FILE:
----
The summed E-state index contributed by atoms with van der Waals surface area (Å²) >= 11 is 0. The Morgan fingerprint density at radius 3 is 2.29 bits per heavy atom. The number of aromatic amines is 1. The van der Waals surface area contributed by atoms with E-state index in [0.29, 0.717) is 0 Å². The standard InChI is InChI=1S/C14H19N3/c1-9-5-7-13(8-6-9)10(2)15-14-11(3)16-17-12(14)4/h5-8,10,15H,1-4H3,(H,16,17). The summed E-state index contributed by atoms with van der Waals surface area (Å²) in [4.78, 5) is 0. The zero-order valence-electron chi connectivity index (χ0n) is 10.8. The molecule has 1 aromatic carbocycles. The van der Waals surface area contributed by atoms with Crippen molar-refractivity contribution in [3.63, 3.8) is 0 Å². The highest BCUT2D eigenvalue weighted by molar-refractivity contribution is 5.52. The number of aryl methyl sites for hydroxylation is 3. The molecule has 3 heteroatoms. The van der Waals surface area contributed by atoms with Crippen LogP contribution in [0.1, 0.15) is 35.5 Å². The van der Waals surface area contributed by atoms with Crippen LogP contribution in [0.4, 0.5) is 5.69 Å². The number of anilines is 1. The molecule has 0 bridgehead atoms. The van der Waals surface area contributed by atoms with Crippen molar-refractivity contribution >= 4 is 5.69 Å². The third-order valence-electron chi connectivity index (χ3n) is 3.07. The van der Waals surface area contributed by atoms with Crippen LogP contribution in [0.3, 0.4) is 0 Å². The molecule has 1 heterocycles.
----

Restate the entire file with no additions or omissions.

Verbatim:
The summed E-state index contributed by atoms with van der Waals surface area (Å²) >= 11 is 0. The Morgan fingerprint density at radius 3 is 2.29 bits per heavy atom. The number of aromatic amines is 1. The van der Waals surface area contributed by atoms with E-state index in [0.29, 0.717) is 0 Å². The standard InChI is InChI=1S/C14H19N3/c1-9-5-7-13(8-6-9)10(2)15-14-11(3)16-17-12(14)4/h5-8,10,15H,1-4H3,(H,16,17). The summed E-state index contributed by atoms with van der Waals surface area (Å²) in [4.78, 5) is 0. The zero-order valence-electron chi connectivity index (χ0n) is 10.8. The molecule has 1 aromatic carbocycles. The van der Waals surface area contributed by atoms with Crippen molar-refractivity contribution in [3.63, 3.8) is 0 Å². The highest BCUT2D eigenvalue weighted by molar-refractivity contribution is 5.52. The number of aryl methyl sites for hydroxylation is 3. The molecule has 3 heteroatoms. The van der Waals surface area contributed by atoms with Crippen LogP contribution in [0.1, 0.15) is 35.5 Å². The van der Waals surface area contributed by atoms with Crippen LogP contribution in [0.4, 0.5) is 5.69 Å². The number of anilines is 1. The molecule has 0 bridgehead atoms. The van der Waals surface area contributed by atoms with Crippen molar-refractivity contribution >= 4 is 5.69 Å². The third-order valence-electron chi connectivity index (χ3n) is 3.07. The van der Waals surface area contributed by atoms with Crippen LogP contribution in [0.3, 0.4) is 0 Å². The molecule has 1 heterocycles.